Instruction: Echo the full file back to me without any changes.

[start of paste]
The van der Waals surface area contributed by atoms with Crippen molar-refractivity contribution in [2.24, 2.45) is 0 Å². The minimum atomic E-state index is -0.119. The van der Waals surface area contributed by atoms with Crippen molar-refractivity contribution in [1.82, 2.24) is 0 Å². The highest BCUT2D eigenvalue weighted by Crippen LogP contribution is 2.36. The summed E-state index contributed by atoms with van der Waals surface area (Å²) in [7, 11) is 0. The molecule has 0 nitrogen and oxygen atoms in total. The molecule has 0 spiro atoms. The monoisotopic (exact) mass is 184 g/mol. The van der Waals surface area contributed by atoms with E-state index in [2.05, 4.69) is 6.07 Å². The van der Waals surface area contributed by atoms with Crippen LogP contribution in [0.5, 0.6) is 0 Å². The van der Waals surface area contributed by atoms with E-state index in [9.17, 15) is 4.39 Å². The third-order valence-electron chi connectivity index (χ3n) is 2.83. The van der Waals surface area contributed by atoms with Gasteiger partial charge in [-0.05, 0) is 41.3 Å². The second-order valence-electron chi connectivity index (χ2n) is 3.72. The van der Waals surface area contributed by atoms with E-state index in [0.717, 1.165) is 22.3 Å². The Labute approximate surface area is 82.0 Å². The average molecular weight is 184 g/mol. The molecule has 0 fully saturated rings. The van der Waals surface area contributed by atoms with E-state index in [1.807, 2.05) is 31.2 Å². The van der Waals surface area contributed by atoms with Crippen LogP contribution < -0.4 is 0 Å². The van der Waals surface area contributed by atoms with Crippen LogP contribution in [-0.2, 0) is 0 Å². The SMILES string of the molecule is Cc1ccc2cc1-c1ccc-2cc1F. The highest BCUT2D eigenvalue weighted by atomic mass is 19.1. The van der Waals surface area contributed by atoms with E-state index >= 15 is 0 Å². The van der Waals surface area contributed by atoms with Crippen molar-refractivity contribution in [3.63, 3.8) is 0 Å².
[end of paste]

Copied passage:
The van der Waals surface area contributed by atoms with Crippen molar-refractivity contribution in [2.24, 2.45) is 0 Å². The minimum atomic E-state index is -0.119. The van der Waals surface area contributed by atoms with Crippen molar-refractivity contribution in [1.82, 2.24) is 0 Å². The highest BCUT2D eigenvalue weighted by Crippen LogP contribution is 2.36. The summed E-state index contributed by atoms with van der Waals surface area (Å²) in [7, 11) is 0. The molecule has 0 nitrogen and oxygen atoms in total. The molecule has 0 spiro atoms. The monoisotopic (exact) mass is 184 g/mol. The van der Waals surface area contributed by atoms with E-state index in [2.05, 4.69) is 6.07 Å². The van der Waals surface area contributed by atoms with Crippen LogP contribution in [0.5, 0.6) is 0 Å². The van der Waals surface area contributed by atoms with E-state index in [9.17, 15) is 4.39 Å². The third-order valence-electron chi connectivity index (χ3n) is 2.83. The van der Waals surface area contributed by atoms with Gasteiger partial charge in [-0.05, 0) is 41.3 Å². The second-order valence-electron chi connectivity index (χ2n) is 3.72. The van der Waals surface area contributed by atoms with E-state index in [0.717, 1.165) is 22.3 Å². The Labute approximate surface area is 82.0 Å². The average molecular weight is 184 g/mol. The molecule has 0 fully saturated rings. The van der Waals surface area contributed by atoms with E-state index in [1.807, 2.05) is 31.2 Å². The van der Waals surface area contributed by atoms with Crippen LogP contribution < -0.4 is 0 Å². The van der Waals surface area contributed by atoms with Crippen LogP contribution in [-0.2, 0) is 0 Å². The SMILES string of the molecule is Cc1ccc2cc1-c1ccc-2cc1F. The highest BCUT2D eigenvalue weighted by atomic mass is 19.1. The van der Waals surface area contributed by atoms with E-state index >= 15 is 0 Å². The van der Waals surface area contributed by atoms with Crippen molar-refractivity contribution in [3.63, 3.8) is 0 Å².